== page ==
Many Palestinians saw the talks as being lopsided in Israeli Prime Minister Ariel Sharon's favour.
They said that while Palestinians agreed to a ceasefire with Israel, Sharon's government did not give Palestinians any concessions on the construction of settlements and a separation wall in the West Bank, or on the release of Palestinian prisoners from Israeli jails.
"I don't see any achievement in any area," Mustafa al-Barghuthi, a presidential candidate in the 2005 elections, told Aljazeera.net.
"I was hoping the Palestinian position would be stronger on the wall and prisoners. This is much less than anything that can be described as a breakthrough," he said.
The talks saw the Israeli and Palestinian leaders commit to a ceasefire, but thorny issues such as settlements and restrictions on movement have yet to be tackled.
Some analysts questioned how long the ceasefire would hold when such major Palestinian grievances had not been addressed.
Palestinians say Israelis will not
stop work on the separation wall
London-based Palestinian analyst and Al-Quds al-Arabi editor Abd al-Bari Atwan told Aljazeera.net: "What about the morning after? How long will the ceasefire last and what are Palestinians getting in return?
"How many Palestinian prisoners are going to be released? What about the other security checkpoints?
He added: "Israelis are betting on Palestinian patience. What is he [Sharon] going to offer Palestinians to make their lives less miserable?"
Although Sharon has agreed to release some detainees, the fates of most of the 8000 Palestinian prisoners held behind bars in Israel remains unclear.
No stable basis
While optimism about the talks may be thin on the ground in the occupied West Bank and Gaza Strip, there is no denying that some Palestinians are hoping that a ceasefire will improve conditions after more than four years of conflict that has killed thousands.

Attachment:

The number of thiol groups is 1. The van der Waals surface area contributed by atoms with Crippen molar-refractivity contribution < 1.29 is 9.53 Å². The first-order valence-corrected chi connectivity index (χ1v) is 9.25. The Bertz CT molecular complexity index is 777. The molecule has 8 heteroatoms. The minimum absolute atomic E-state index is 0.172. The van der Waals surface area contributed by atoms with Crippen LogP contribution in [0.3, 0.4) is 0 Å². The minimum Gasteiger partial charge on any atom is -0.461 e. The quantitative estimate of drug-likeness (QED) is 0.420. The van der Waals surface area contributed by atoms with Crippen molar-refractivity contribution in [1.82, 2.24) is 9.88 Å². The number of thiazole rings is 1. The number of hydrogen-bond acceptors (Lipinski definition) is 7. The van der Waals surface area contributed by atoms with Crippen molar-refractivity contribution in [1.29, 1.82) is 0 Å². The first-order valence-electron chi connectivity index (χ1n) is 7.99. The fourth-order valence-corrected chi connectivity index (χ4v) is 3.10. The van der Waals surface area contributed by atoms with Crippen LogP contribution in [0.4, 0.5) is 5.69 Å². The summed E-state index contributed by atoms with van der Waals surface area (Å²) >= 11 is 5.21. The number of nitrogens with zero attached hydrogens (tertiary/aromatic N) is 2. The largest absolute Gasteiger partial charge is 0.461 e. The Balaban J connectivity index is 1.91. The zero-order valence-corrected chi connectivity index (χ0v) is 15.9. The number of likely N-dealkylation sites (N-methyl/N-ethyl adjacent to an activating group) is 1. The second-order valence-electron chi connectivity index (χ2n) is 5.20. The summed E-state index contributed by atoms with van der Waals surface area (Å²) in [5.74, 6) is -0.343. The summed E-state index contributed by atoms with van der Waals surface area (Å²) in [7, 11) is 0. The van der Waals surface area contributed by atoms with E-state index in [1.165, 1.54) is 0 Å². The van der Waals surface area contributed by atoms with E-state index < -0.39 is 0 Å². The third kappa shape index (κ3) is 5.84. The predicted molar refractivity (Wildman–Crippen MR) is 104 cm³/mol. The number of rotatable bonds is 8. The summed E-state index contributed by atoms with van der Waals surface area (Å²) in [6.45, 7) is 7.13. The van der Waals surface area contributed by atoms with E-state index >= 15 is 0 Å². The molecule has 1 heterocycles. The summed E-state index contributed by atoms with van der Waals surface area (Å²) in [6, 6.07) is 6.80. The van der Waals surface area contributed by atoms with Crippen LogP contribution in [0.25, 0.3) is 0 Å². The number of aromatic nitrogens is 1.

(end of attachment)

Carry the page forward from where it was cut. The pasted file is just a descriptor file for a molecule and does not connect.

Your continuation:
London-based Palestinian activist and analyst Ghada Karmi told Aljazeera.net: "The Palestinians are on their knees. The Palestinians will almost do anything to get some betterment to improve their situation. This is not a stable basis for an agreement."
"I thought the Palestinians had learned their lesson"
Palestinian analyst Ali Jarbawi
For their part, Palestinian resistance groups have been adhering to a de facto ceasefire for almost three weeks now in order to give newly elected Palestinian President Mahmud Abbas a chance to open negotiations with Israel. But Hamas says it is not committed to any official truce.
"There was no agreement," Hamas spokesman in Lebanon Usama Hamdan said.
"There are Palestinian demands and they were not raised at the summit. There was no Israeli commitment to the Palestinians. No one can count on this summit," Hamdan told Aljazeera.net.
Hamdan said Hamas would not accept the discussion of Israeli security when Palestinian security needs were not being addressed.
Rime Allaf, Middle East analyst at the Royal Institute for International Affairs in London, questioned whether the Sharm al-Shaikh conference would actually facilitate Sharon's plan to withdraw from Gaza and allow him to concentrate on the colonisation of the West Bank.
"This was a big ceremony [made] out of very little," she said. "A ceasefire is fine, but what kind of steps are being made on the other issues?
Mustafa al-Barghuthi: I don't see
any achievement in any area
"If this ends up paving the way for Sharon to leave Gaza, we are not getting anywhere," Allaf said.
Some analysts saw a repeat of the 1993 Oslo agreement.
"What we have is deja vu. We had Gaza and Jericho first in 1993. Now we just have Gaza. So in fact we have gone back a little bit," Allaf said.
Palestinian political analyst Ali Jarbawi said: "I thought that the Palestinians had learned their lesson and wouldn't accept the continuation of the building of the wall and the settlement policy just to accept a ceasefire and go back to 'normal' negotiations while realities on the ground are being changed."